M. Night Shyamalan | 129 mins | cinema | 2.39:1 | USA / English | 15 / PG-13
About 18 years ago, I first watched Unbreakable on DVD. It was the new film from M. Night Shyamalan — a name no one knew a year or two earlier, but the huge success of The Sixth Sense had somehow catapulted him to the top of the zeitgeist, where he was talked about as the new Hitchcock or Spielberg. Maybe no one could spell or pronounce it (I remember a lot of “Shamalamadingdong”s), but for some reason this wasn’t just “The New Film from the Guy Who Directed The Sixth Sense“, it was “The New Film from M. Night Shyamalan”. Anyway, it had met a mixed reception, but for some people it worked, and I joined their ranks. From there, it seems to have developed something of a cult following — it has many ardent fans, but others still don’t get it.
In interviews, Shyamalan mentioned that Unbreakable’s plot had originally been just the first act of the film, until he decided to expand it to the whole movie, and so he had ideas that acts two and three might become two further movies and form a trilogy. There began a long wait for the film’s fans, ever hoping that one day Shyamalan — whose reputation went steadily and increasingly downhill with every film he made from that point — would come back round and continue what he’d started. I can’t speak for everyone, obviously, but I’d begun to give up hope: in December 2016, I added Unbreakable to my 100 Favourites series, and in that post I wrote, “16 years on, I guess hopes of a continuation are long dead.”
Six-and-a-half weeks later, Split was released. You probably know the rest.
…but in case you don’t: Split was a stealth sequel to Unbreakable, only revealed in its very last scene when Bruce Willis suddenly appeared and name-checked Samuel L. Jackson’s character. I say “only” revealed — I found out on Twitter, the first day after the film went on general release. Damn you, internet! But anyway, the point is: suddenly the hope was back alive. And it was confirmed to be so shortly afterwards, when Shyamalan announced that a sequel to Unbreakable and Split had been officially greenlit.
Now, I’ve devoted a massive chunk of this review to that history lesson for one reason: to make it clear just how much I was anticipating this movie. I’m certainly not alone in that; but if you’re not someone who saw Unbreakable almost two decades ago and have been hoping for a sequel ever since, I hope the last few paragraphs gave you some perspective of how those of us who did feel about Glass finally being here. This is my most anticipated superhero movie in a year that also includes an Avengers that will tackle the fallout from a humungous cliffhanger, a new X-Men (a series I also love), a new Spider-Man (which I think looks great), and more (the most superhero movies in one year ever, apparently). So, for some of us, this has a lot of expectation to live up to.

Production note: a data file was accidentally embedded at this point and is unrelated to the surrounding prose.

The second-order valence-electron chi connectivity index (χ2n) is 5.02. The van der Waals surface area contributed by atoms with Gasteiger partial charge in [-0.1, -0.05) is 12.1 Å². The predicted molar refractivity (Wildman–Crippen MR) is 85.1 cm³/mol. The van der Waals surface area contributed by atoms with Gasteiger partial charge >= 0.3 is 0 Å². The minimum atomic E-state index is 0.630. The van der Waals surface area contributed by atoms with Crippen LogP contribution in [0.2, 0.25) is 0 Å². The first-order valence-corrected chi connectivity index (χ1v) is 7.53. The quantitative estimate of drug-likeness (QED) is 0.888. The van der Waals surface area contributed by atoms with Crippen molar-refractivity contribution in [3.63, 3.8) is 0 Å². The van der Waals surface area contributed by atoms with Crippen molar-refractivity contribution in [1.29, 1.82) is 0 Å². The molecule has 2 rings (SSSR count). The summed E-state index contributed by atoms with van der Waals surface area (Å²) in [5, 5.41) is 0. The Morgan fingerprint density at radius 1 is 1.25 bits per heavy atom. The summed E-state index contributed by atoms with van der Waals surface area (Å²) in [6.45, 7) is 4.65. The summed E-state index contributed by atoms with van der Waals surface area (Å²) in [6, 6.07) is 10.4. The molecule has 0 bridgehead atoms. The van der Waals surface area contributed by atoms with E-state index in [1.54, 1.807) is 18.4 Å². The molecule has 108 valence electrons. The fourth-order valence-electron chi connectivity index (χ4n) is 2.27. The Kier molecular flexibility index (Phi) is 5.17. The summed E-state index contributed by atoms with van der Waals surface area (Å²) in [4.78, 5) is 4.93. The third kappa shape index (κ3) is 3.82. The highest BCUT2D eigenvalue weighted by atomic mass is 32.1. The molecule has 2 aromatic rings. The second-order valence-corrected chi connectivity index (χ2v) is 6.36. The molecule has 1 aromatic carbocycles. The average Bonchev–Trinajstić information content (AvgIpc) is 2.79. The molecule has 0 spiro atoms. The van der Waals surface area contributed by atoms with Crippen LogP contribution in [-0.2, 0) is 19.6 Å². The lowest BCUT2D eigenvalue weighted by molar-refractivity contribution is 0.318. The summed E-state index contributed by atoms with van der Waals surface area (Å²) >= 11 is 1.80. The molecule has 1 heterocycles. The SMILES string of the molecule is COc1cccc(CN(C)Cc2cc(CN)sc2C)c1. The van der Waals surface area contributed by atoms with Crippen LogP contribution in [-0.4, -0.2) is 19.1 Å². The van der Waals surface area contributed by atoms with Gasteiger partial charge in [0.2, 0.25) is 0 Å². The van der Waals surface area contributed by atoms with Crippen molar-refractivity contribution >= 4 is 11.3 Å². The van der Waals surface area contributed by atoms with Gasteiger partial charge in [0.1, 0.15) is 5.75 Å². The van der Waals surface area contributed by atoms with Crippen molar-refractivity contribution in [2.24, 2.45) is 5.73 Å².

And I think expectations — whether they come from the previous films, the trailers, critics’ reviews, or what have you — are going to have a big effect on people’s reaction to Glass. Expecting a Marvel-style superhero throw-down? It was never going to be that, you fool. Don’t like movies where most confrontations come through dialogue? Okay, but did you actually watch Unbreakable and Split? (Those are both criticisms I feel I’ve seen in other reviews I’ve read.) Want to see Bruce Willis and Samuel L. Jackson face off again in a film that’s fundamentally Unbreakable 2? That’s not an unreasonable hope, but Glass is as much a sequel to Split as it is to Unbreakable, perhaps even more so. Certainly in tone, Glass has more in common with the slightly-pulpy, almost-B-movie style of Split than it does with the quiet, characterful mode Unbreakable operated in. That first film was a Drama, all about believable people coping with their personal issues, whereas the two follow-ups are much more genre movies. That said, they’re still genre movies that have been filtered through the unique mindset of this particular writer-director — don’t expect a great deal of easy satisfaction here.